1. You want to tap into your home equity: You can use a cash-out refinance to leverage the equity you’ve built in your home and get cash to help cover a large expense. Just keep in mind that a cash-out refi replaces your current mortgage rate with a new rate -- one that will likely be higher than what you currently have. You may be better off considering home equity loans and home equity lines of credit (HELOCs).
  1. Your credit score has improved: Your credit score is one of the main factors that determines what mortgage rate you qualify for. If you have a higher credit score now than when you first took out your mortgage, you might refinance to score a lower interest rate than what you currently have. 
  1. You need to take someone off the mortgage: If you need to remove someone’s name from a mortgage in the case of a divorce or another circumstance, refinancing is the most common route. You’ll apply for a new home loan just in your name (you’ll have to qualify based on your income and credit score only) and use the funds to pay off the current mortgage. 

When it doesn’t make sense to refinance your mortgage

Regardless of what’s going on in the housing market, experts say refinancing isn’t a good idea in some situations. If it won’t save you money in the long run, or you’re planning on moving soon, refinancing could put you further behind on your financial goals, said Sean Casterline, president of Delta Capital Management.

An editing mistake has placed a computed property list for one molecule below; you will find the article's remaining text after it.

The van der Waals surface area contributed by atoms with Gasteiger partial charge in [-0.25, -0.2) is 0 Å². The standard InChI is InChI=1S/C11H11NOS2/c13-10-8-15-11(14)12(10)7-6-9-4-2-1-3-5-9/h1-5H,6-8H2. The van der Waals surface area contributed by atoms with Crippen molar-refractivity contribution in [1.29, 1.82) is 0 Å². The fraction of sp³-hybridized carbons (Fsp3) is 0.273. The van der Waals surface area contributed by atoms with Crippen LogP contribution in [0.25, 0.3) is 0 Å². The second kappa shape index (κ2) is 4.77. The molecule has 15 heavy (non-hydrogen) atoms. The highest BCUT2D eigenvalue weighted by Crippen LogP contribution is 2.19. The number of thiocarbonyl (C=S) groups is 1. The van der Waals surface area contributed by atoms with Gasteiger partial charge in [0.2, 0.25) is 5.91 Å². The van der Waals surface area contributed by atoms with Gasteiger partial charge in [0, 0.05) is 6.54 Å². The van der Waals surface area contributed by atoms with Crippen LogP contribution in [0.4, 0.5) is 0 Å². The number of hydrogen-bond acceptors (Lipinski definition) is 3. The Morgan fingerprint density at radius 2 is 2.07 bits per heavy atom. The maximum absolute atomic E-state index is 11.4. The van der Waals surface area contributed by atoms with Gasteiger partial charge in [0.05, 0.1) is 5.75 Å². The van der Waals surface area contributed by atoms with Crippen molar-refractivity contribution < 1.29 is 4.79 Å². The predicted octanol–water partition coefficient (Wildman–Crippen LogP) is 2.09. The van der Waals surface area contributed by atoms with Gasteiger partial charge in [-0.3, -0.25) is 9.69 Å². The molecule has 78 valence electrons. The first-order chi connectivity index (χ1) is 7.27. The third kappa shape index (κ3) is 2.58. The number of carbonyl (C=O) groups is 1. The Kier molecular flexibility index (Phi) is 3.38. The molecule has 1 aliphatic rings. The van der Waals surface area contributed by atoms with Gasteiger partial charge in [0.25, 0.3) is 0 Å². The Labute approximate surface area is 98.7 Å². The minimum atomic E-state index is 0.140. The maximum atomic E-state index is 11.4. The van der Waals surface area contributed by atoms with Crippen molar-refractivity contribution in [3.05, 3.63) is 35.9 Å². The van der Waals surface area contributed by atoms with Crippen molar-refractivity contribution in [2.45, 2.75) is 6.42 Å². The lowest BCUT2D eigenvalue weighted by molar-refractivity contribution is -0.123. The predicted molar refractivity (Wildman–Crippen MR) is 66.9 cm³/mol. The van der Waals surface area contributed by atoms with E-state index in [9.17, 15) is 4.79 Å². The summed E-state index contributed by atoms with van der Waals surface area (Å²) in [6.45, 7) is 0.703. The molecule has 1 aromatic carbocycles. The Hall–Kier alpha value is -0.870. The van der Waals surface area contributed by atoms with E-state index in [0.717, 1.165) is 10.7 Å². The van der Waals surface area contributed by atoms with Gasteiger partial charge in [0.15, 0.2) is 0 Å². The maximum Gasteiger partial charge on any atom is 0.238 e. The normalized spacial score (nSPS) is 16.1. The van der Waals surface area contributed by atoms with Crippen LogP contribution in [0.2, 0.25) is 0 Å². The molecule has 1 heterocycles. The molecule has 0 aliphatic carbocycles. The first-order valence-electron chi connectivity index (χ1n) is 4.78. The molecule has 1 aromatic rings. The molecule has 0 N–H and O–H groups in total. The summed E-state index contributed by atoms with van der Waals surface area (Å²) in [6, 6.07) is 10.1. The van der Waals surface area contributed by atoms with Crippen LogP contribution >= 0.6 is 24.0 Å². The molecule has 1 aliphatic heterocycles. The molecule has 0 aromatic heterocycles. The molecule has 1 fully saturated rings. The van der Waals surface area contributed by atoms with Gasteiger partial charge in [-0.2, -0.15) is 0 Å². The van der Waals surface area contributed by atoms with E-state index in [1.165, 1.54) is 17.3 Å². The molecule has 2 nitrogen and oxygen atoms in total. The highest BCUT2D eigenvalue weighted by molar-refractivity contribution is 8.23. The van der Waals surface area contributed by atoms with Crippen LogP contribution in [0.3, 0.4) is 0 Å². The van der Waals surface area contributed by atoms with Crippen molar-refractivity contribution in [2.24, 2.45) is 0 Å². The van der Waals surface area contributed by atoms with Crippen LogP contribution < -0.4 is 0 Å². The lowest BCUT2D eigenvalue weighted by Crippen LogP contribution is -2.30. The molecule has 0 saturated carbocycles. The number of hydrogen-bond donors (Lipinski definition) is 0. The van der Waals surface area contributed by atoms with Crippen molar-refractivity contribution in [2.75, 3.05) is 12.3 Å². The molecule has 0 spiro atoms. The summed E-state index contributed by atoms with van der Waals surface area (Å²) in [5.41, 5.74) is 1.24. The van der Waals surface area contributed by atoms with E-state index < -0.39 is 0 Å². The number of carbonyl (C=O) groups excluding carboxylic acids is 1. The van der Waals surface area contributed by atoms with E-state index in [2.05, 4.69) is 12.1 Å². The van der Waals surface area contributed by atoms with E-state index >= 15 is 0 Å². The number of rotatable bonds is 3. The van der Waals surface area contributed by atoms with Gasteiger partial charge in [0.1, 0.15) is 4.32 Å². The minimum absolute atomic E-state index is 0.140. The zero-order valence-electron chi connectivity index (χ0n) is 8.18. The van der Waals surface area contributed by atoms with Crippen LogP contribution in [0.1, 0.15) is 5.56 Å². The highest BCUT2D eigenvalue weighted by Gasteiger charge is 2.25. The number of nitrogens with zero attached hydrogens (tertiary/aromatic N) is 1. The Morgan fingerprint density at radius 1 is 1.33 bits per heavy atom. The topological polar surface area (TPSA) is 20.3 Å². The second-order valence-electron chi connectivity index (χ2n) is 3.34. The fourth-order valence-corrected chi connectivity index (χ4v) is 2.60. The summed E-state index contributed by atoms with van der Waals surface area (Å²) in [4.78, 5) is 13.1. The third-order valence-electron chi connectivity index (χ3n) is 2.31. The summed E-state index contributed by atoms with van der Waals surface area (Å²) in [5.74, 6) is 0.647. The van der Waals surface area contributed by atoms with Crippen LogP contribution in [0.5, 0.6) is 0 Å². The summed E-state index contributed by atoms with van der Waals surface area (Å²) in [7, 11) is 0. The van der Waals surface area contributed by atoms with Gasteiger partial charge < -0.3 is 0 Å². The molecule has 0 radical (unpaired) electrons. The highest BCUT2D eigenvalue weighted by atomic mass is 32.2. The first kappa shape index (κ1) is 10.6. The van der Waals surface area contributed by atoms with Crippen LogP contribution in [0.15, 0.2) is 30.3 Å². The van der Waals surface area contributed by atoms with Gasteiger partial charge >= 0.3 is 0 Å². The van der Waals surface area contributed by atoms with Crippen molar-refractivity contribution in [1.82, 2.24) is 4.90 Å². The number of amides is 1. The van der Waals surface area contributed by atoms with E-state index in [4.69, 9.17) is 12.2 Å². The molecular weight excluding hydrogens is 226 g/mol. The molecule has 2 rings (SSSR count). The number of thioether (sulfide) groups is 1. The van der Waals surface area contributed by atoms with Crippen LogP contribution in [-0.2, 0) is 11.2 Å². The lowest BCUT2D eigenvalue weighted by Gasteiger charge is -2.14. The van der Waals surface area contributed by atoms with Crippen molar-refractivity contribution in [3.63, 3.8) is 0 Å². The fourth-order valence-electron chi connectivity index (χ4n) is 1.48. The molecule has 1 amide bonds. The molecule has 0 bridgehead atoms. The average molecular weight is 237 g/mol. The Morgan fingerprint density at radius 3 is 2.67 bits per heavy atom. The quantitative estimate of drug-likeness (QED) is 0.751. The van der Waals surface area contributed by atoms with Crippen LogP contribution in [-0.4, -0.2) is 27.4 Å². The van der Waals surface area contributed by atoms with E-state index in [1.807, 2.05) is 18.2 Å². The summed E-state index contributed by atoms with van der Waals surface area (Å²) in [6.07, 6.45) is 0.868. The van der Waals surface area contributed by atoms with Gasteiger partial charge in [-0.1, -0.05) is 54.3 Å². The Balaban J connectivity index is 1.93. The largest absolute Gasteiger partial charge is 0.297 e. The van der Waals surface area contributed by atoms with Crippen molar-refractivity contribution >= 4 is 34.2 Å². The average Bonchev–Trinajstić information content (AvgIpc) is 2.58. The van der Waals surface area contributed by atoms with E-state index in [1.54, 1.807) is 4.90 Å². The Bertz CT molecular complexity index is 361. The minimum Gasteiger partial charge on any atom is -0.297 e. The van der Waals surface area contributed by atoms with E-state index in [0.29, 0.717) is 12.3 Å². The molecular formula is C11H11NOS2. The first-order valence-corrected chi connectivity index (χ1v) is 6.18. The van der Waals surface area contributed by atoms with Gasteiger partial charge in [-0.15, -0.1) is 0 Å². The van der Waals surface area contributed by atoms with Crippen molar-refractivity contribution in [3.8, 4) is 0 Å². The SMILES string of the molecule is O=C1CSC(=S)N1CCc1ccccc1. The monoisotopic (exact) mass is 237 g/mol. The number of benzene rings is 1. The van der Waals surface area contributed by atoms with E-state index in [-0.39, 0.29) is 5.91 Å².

1. You can’t get a lower interest rate: If your goal is to reduce your interest costs, right now isn’t the best time to refinance. You’re likely to end up with a higher rate, plus you’ll need to cover closing costs on your new mortgage. If you can hold off, mortgage interest rates are expected to slowly trend down over the next couple of years. 
  1. You’re planning on moving soon: If you’re planning on moving in the next few years, a refinance probably won’t save you money. Even if you can score a lower interest rate, it can take years of lower monthly payments to recoup the money you’d spend on closing costs.
  1. You’re almost done paying off your mortgage: If you’ve paid off the majority of your original mortgage, it’s worth sticking it out with your existing home loan or refinancing to a shorter repayment term to meet your goals. That’s because once you refinance, you’re starting over with a new loan and term that can cost you significantly more in interest charges.

What to do before a mortgage refinance